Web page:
Dueling Maps of the Towpath, Again?

Nothing better than a good history rumble, and RVAHub.com may have started one with a post on the history of Harvie’s Pond that tries to reintroduce some troubling assertions about the history of the James River and Kanawha Canal.

What’s particularly worrisome is how RVAHub.com is glossing over the earlier debate itself.

From a 2013 post on this site, entitled “Dueling Maps of the Towpath”:

Venture Richmond Director Jack Berry gave a presentation on the proposed amphitheater at the July meeting of the Oregon Hill Neighborhood Association. One the main assertions Berry made was that the tow path on the south bank of the canal was only 12 feet wide until it was enlarged in the 1880s to make way for the railroad. He wants to remove over half of the tow path on the south bank of the canal, from 25 to 12 feet to improve the sight lines of the the proposed amphitheater.

Disproving Berry’s assertion is the 1848 plat of Lewis Harvie’s property on file at the Henrico Courthouse (Plat 3-417), which is far more detailed than the Morgan map cited by Berry. This plat is of such detail that it actually gives the dimension of the tow path as being 30 ft. wide at the location of what is now Venture Richmond’s proposed amphitheater. (See measurement on the attached Henrico Plat below the word “Path” to the left of the “House.”) The east-west street above the canal is the same width as the tow path and is also labeled “30 feet wide.”

This 1848 Henrico plat establishes that the towpath was at least as wide as it is today during the canal’s primary period of significance, and long before the railroad purchased the right-of-way on the canal bank. This canal was carefully engineered with an impermeable “puddled” clay layer that would be irreparably damaged if half of the south canal bank is removed.

Sadly, this has happened. In late June, early July of 2014, Venture Richmond ignored citizen concerns and compromised the integrity of the historic canal.

In doing so, Venture Richmond and City government ignored the findings of a large report on this historic area that was completed earlier that year. That report concluded with this paragraph:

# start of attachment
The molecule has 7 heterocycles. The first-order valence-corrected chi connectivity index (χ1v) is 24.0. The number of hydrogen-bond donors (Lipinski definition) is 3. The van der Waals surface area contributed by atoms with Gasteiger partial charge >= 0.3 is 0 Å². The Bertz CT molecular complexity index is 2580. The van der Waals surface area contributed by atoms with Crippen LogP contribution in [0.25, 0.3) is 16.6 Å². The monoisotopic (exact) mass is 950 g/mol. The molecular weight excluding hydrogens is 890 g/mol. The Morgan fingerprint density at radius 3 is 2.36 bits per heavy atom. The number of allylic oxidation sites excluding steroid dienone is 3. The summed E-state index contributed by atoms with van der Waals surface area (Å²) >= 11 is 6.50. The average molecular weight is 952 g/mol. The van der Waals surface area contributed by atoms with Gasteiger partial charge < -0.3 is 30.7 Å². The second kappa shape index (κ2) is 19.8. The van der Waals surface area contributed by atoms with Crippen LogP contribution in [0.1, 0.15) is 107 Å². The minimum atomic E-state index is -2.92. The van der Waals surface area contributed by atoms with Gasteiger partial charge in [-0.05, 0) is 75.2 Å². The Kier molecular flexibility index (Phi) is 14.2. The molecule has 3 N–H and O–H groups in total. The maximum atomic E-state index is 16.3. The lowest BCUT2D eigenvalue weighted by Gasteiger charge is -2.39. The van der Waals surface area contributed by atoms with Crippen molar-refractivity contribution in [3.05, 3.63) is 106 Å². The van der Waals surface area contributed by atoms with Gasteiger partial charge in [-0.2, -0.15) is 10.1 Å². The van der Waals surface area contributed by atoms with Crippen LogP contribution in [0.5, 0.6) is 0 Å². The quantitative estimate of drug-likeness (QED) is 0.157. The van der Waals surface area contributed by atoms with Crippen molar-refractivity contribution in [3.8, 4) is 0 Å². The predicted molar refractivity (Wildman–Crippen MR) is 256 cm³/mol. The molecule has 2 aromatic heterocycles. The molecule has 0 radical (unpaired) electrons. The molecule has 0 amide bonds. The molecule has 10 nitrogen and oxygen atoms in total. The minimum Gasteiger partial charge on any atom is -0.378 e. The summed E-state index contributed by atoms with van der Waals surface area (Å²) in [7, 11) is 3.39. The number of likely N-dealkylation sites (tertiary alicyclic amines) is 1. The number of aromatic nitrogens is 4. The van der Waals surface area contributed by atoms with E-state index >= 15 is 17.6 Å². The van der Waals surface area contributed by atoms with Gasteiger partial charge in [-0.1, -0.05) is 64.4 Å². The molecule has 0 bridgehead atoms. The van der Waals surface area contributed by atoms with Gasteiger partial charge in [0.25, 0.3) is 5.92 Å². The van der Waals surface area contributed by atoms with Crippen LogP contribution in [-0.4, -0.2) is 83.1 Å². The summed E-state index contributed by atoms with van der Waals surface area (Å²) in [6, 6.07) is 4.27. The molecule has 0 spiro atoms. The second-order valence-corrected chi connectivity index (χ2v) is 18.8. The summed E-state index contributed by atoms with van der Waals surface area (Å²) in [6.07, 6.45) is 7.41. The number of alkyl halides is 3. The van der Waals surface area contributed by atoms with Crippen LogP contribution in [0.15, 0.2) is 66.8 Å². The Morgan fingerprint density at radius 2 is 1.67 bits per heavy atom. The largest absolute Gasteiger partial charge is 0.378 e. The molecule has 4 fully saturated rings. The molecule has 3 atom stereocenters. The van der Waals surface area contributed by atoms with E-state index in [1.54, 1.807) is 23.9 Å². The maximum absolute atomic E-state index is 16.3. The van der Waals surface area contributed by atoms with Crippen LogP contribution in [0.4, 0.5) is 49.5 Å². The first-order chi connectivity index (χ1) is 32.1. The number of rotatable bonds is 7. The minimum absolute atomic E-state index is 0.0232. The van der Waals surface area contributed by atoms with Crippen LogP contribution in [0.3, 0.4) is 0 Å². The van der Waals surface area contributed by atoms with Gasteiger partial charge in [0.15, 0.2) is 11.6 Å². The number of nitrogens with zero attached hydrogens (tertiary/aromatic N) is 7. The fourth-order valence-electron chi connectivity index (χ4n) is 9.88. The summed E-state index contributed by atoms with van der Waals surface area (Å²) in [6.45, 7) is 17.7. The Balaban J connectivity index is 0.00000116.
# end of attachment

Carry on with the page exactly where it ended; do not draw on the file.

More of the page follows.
In 1989 a joint Virginia House and Senate resolution honored the bicentennial anniversary of the opening of the James River Canal, recognizing that the “James River Canal, around the falls of the James River in Richmond, Virginia was the first operating canal system with locks in the United States,” and recognizing the canal, “… as a valuable, scenic, historic and economic resource to the Commonwealth and its capital city.” The James River and Kanawha Canal has survived and been treasured as a remarkable feature for a dozen generations. Will we be the generation that jeopardizes the canal, allowing the tow path embankment of this rare, historic structure to be cut because it blocks the view of a rock band?

It’s definitely worth noting that Jack Berry, as the Executive Director of Venture Richmond, dishonorably broke a repeated public promise to this community and government. From neighbor Todd Woodson:

“It is outrageous that Venture Richmond is breaking its repeated promises to submit the amphitheater plan to an impartial state and federal review through the Section 106 process. We have spent a year researching the canal, and we have documentation that the current tow path and and embankment are authentic and will be greatly damaged by the amphitheater plan.”

Flash forward to 2016 and the same Jack Berry is now running for Mayor, complete with a slick video and lots of support from the Ukrops and other members of the local corporate oligarchy. Does anyone doubt that Berry, if elected Mayor, will put his backers’ corporate interests over the concerns of citizens and neighbors? As the election draws nearer, there are other important points to consider and I will try to get to them, but this “history debate” says a lot about the character of Berry. Also, is Venture Richmond is disingenuously delaying its interactions as they wait to see if Berry is elected or not?

Sure, a lot of people may not care that much about a nerdy debate over old maps, water levels, and historic preservation (though it should be held in higher regard based on future planning, and more!), but the bigger picture is who owns the history as we get ready to elect our new leaders. Sadly, I cannot help but compare this RVAHub.com post, which puts forward Venture Richmond’s version, with previous attempts to push Venture Richmond’s propaganda (to the point of dishonestly suggesting that this neighborhood is against the Folk Festival). The stance of this community news site is that the history belongs to all of us, and while different interpretations are certainly welcome, they should not be used as tools of corporate hegemony to the detriment of the community and the truth.